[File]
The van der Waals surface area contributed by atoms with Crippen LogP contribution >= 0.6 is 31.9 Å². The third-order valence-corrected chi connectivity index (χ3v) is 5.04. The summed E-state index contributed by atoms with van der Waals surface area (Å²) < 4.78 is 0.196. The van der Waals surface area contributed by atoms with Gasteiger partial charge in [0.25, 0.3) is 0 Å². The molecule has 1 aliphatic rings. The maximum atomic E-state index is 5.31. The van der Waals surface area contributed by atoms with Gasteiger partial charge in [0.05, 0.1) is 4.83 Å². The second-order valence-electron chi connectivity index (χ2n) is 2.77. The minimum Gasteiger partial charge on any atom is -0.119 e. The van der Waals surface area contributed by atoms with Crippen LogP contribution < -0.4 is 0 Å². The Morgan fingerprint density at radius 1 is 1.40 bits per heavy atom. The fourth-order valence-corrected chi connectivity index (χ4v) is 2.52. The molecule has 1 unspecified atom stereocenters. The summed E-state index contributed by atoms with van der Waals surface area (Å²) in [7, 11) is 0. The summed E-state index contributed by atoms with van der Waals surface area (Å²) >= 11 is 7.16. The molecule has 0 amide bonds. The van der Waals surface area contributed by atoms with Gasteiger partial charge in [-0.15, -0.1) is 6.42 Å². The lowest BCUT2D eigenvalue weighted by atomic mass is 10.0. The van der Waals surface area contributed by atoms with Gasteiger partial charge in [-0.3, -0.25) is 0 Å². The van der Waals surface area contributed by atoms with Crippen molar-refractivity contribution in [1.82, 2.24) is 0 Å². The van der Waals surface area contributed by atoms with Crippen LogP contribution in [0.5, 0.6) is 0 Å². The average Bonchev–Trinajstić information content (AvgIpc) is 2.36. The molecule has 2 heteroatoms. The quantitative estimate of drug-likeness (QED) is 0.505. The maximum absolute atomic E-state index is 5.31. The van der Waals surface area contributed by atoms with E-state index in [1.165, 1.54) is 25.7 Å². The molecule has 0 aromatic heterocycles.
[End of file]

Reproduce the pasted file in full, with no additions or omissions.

The van der Waals surface area contributed by atoms with Crippen LogP contribution >= 0.6 is 31.9 Å². The third-order valence-corrected chi connectivity index (χ3v) is 5.04. The summed E-state index contributed by atoms with van der Waals surface area (Å²) < 4.78 is 0.196. The van der Waals surface area contributed by atoms with Gasteiger partial charge in [0.25, 0.3) is 0 Å². The molecule has 1 aliphatic rings. The maximum atomic E-state index is 5.31. The van der Waals surface area contributed by atoms with Gasteiger partial charge in [0.05, 0.1) is 4.83 Å². The second-order valence-electron chi connectivity index (χ2n) is 2.77. The minimum Gasteiger partial charge on any atom is -0.119 e. The van der Waals surface area contributed by atoms with Crippen LogP contribution < -0.4 is 0 Å². The Morgan fingerprint density at radius 1 is 1.40 bits per heavy atom. The fourth-order valence-corrected chi connectivity index (χ4v) is 2.52. The molecule has 1 unspecified atom stereocenters. The summed E-state index contributed by atoms with van der Waals surface area (Å²) in [7, 11) is 0. The summed E-state index contributed by atoms with van der Waals surface area (Å²) >= 11 is 7.16. The molecule has 0 amide bonds. The van der Waals surface area contributed by atoms with Gasteiger partial charge in [-0.15, -0.1) is 6.42 Å². The lowest BCUT2D eigenvalue weighted by atomic mass is 10.0. The van der Waals surface area contributed by atoms with Gasteiger partial charge in [-0.3, -0.25) is 0 Å². The van der Waals surface area contributed by atoms with Crippen molar-refractivity contribution in [1.82, 2.24) is 0 Å². The van der Waals surface area contributed by atoms with Crippen LogP contribution in [0.5, 0.6) is 0 Å². The average Bonchev–Trinajstić information content (AvgIpc) is 2.36. The molecule has 2 heteroatoms. The quantitative estimate of drug-likeness (QED) is 0.505. The maximum absolute atomic E-state index is 5.31. The van der Waals surface area contributed by atoms with E-state index in [1.165, 1.54) is 25.7 Å². The molecule has 0 aromatic heterocycles.